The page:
A fictional synthesizer conceived by one "Jam Master A" in May of 1996. The highly amusing thread in which it is described can be read in the Analogue Heaven Archives, at http://machines.hyperreal.org/Analogue-Heaven/archives/ah.9605 (warning: it's a 2.9 meg file).

Excerpts follow for those with slow connections:

Jam Master A:

There were only 42 ever made, in Pre-Production. They look similar to the TB-303, except that the writing is purple. The word 'Bootsy' has 2 5-pointed stars instead of o's. Also, the 'Accent' feature was labeled 'SLAP!', and affected the filter differently than in the '303 ... It had a bit more sustain than the 303, so that increasing the Env Amount gave it more of a 'WAH' sound ... Allegedly, the music department in a small northwester university has one in thei e-music department, and they covet it as the 'Treasure of the Northwest.' The story is, they traded and Xpander for it, though this rumor is unconfirmed.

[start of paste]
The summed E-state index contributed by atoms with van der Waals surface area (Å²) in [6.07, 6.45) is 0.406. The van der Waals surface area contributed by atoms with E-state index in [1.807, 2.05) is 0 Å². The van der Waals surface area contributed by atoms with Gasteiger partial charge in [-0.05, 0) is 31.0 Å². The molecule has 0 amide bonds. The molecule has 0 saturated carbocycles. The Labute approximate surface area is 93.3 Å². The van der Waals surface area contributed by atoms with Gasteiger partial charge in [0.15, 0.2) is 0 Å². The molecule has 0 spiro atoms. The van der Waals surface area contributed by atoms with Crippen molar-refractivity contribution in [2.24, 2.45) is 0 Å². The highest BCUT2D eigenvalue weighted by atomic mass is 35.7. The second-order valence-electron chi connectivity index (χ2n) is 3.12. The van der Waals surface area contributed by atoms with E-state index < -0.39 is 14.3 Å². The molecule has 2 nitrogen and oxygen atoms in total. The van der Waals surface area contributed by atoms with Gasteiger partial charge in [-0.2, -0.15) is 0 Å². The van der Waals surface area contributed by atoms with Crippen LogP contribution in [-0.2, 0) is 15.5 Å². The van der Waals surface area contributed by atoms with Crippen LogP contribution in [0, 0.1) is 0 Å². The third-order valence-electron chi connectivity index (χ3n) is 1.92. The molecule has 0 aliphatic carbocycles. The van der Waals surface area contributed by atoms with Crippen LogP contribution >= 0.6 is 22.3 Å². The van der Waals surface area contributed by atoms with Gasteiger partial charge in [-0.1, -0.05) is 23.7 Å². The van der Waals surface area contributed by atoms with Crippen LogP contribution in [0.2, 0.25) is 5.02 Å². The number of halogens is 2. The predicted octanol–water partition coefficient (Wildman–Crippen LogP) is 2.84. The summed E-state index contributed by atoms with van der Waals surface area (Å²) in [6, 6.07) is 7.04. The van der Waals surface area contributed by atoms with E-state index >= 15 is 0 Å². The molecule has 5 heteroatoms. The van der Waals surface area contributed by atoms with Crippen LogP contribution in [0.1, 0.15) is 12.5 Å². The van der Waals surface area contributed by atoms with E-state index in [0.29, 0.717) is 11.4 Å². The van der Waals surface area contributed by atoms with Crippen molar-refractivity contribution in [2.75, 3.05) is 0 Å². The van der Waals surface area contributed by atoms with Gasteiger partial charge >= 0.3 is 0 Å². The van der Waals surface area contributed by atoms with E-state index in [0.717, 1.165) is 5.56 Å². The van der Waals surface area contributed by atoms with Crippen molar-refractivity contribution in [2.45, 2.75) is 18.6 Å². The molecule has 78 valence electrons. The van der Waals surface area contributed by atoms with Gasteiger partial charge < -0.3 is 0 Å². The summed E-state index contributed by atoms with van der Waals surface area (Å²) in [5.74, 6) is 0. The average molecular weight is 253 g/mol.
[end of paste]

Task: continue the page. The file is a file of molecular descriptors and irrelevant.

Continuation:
David Chandler:

I openned up the 323 once: it has "Atomic Dog" etched on the circuit board and the tune from that "Computer Games"-George Clinton song in notation drawn in solder. BTW, some of the diode-ladder filter circuit is made of the rare Gypsum diodes from Siberia. There is crystaline deposits on the circuit board from where the resonance oozed out!

Matt Haines:

The filter is set up differently, which accounts for most of that 'bootsy' sound. Roland 'borrowed' the technology for Musonic's (aka ARP) Mutron III. That of course is the famous auto-wah that got used a lot by Bootsy in Parliament/Funkadelic days. Roland was subsequently sued by the owners of the patent (not ARP as they had already gone under). This may have been the reason for its short manufacturing run, I'm not sure. Just like the Mutron III, you could select bandpass or hipass filters as well.

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